I often separate people that save their files into two categories; desktop people and super-sub folder people.
Desktop people save everything on their desktop. They have a picture in the background, but no one has seen it this decade.
Super-sub folder people have what they believe the greatest system of folders in the world. They have a folder, within a folder, within a folder, within a folder. There is also another folder in there somewhere, buried deep, but it’s there.
Although I use both methods to some extent, I would no longer fit into either category exclusively (although I had a pretty awesome folder system back in my XP days). Doing the majority of my work in the cloud and on google drive, I rarely save anything in a folder or desktop. Simply using a naming structure that involves hashtags, (ie. #blogposts, #innovatorsmindset #chapter1), I can find my documents much faster than I ever could through the folder system.
The reason I bring this up is that often with new systems, we often bring old thinking. Even with technologies relatively new such as Facebook and Twitter, people cringe at the notion of following people they don’t know on Twitter. Their “Facebook mentality” is that they connect with only people they know, and they bring that over to Twitter. I separate the two platforms to help people see the value in both; Facebook is who I know, Twitter is who I want to learn from. The relationships do not need to be reciprocated on Twitter in the way a Facebook friend request is a mutual agreement.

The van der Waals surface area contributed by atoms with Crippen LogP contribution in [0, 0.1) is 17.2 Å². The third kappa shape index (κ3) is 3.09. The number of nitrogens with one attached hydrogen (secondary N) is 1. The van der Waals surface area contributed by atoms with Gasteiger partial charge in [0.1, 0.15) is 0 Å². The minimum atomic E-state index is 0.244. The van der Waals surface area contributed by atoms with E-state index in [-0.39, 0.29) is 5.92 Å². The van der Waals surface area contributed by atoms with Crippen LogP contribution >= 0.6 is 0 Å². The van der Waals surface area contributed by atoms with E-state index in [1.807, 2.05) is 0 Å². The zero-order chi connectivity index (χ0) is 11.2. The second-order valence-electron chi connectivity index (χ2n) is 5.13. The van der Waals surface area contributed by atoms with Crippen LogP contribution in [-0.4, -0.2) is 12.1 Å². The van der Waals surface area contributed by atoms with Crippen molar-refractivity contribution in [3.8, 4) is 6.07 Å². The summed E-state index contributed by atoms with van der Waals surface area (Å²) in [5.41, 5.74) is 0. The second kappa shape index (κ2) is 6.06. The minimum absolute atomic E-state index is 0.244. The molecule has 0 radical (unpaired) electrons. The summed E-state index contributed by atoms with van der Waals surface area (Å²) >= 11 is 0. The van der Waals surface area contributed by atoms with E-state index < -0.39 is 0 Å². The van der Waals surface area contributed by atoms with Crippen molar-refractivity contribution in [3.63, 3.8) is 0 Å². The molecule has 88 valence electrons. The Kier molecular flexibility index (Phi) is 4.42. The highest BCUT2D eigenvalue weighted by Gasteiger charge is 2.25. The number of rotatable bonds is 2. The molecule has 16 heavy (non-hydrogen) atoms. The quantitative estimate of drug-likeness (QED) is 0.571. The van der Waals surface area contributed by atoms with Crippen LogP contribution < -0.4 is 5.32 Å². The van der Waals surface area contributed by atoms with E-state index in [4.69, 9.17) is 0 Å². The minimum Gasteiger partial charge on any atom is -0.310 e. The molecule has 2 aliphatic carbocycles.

With the ideas that I have shared above, there are no absolutes or wrong ways to use them, but it is to point out that we often bring old ideas to new spaces. This is not exclusive to technology.
I have witnessed some of the most amazing new media centres; amazing technologies, flexible seating, spaces that look more like “Google” than they do the remnants of the traditional school libraries. Yet, the “shushing” persists in many of these spaces, and the student working in isolation. Again, not all cases, but it is important to note that if the space changes, there are some amazing opportunities in front of us, but we still have to grab them and rethink what is possible.
When school leaders tell me, “Our school is building a $25 million Makerspace,” I am concerned that Makerspaces may exacerbate educational inequity. While there are expensive pieces of hardware that may need to be secured, I want the bulk of making to permeate every corner of a school building and every minute of the school day. Teachers whose Makerspace is in a few cardboard boxes are doing brilliant work. Making across the curriculum means students as novelists, mathematicians, historians, composers, artists, engineers— rather than being the recipient of instruction. We bring experience with us, but thinking differently moves us forward.
There are so many “new things” in education and our world, but if we bring along the same thinking, what will really change?